Donald Trump will soon take office as the most unpopular president-elect in U.S. history. His bigotry and belief in all sorts of discredited nonsense make him a threat to the republic. So it’s understandable the California doesn’t want to be part of this nightmarish experiment, and they are making it clear in the most resounding way.
California Governor Jerry Brown has vowed to fight Donald Trump’s dangerous policies on his state tooth and nail.
Brown said California will push back against trump’s efforts to stop or reverse policies fighting global climate change.
“We’ve got the scientists, we’ve got the lawyers and we’re ready to fight,” Brown told the applauding audience.
“If Trump turns off the satellites, California will launch its own damn satellite,” roared Brown to the crowd.
And referring to Rick Perry, the former Texas governor Trump has selected to lead the Department of Energy, Brown reminded everyone of California’s advantages over Texas when it comes to renewable energy.
“We’ve got more sun than you’ve got oil,” he said.
Brown, who during the presidential campaign joked that if Trump was elected, “we’d have to build a wall around California to defend ourselves from the rest of this country,” called Trump a “fraud.”
It was fairly clear for whom the message was intended.
Following Brown’s footsteps, the state Democratic leadership has also taken a hard stance against Trump.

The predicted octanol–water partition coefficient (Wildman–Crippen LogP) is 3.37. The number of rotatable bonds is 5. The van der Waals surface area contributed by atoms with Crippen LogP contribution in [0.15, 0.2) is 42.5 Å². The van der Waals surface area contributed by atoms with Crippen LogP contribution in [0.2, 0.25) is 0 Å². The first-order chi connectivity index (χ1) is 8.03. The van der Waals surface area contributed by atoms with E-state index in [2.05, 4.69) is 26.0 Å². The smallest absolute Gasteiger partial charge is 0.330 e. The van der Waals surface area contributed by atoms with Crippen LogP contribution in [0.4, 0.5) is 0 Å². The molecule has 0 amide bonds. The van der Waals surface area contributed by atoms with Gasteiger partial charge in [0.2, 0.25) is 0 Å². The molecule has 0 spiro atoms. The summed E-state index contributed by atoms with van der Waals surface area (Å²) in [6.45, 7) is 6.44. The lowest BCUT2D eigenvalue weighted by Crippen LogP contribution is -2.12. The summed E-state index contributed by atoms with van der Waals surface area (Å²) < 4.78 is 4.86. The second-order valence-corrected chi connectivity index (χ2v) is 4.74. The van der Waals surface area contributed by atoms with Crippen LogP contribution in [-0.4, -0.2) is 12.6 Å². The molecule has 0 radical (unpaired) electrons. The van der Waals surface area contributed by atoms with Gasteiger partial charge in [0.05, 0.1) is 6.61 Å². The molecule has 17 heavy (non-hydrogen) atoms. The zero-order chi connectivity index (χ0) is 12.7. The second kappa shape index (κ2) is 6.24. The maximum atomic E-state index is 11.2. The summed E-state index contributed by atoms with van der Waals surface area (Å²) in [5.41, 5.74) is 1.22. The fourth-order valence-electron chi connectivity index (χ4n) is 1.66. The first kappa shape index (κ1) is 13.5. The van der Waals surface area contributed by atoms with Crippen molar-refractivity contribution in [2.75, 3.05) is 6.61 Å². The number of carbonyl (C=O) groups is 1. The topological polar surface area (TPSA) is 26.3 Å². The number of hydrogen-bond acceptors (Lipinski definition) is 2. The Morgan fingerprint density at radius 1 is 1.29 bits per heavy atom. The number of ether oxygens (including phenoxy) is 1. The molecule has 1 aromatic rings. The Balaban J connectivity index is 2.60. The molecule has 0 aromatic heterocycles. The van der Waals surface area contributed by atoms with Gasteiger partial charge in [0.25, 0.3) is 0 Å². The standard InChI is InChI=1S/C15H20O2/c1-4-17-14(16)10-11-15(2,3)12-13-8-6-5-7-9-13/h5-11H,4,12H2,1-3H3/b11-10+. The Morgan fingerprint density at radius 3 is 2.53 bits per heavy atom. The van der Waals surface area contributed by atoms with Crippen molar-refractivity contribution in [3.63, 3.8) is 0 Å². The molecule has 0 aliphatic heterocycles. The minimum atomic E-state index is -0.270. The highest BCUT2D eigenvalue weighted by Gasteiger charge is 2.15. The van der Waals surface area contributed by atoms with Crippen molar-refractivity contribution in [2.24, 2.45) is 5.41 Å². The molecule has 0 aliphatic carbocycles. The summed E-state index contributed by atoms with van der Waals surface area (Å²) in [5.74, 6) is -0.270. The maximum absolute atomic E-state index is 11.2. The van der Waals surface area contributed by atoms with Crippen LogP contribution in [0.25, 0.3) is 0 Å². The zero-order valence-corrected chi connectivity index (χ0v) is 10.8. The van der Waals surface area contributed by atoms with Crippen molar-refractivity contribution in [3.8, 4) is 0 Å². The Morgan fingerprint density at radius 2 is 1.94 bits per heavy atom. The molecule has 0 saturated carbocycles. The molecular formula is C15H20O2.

Senate President Pro Tem Kevin de León traveled to a United Nations summit in Morocco to reassure foreign officials that California would press forward on climate change, while Lt. Gov. Gavin Newsom called on the state’s public universities to declare themselves “sanctuary campuses” for undocumented immigrant students. And both Secretary of State Alex Padilla and U.S. Sen.-elect Kamala Harris issued statements criticizing Trump’s selection of Sen. Jeff Sessions for attorney general.
And last week, leaders of an effort to split California into its own country opened what they call an “embassy” for the state in Russia as a step to investigate Trump’s connection with the Kremlin, according to Politico.
To make it even clearer, some media outlets are sending the message in an unequivocal way: “We’ll soon have two presidents, and one will live in Sacramento,” positioning the governor of the nation’s most populous state as a Democratic counterweight to Donald Trump.
“The most consequential and important Democrat in the United States is the Democrat who governs more Americans than anyone save the president,” columnist Joe Mathews Mathews wrote. “Meet Jerry Brown, your shadow president,” he added.
There is precedent for a California governor to gird the state against a Republican administration. When George W. Bush was elected president in 2000, California Democrats raised concerns about Republican policies related to water, logging, clean air and energy. Fearing a change on the U.S. Supreme Court could result in the overturning of Roe vs. Wade, then-governor Davis signed legislation in 2002 designed to protect abortion in California even if the landmark case was reversed.
Mathews ends his column writing: “You’re our president now, Jerry. Please don’t let us down.”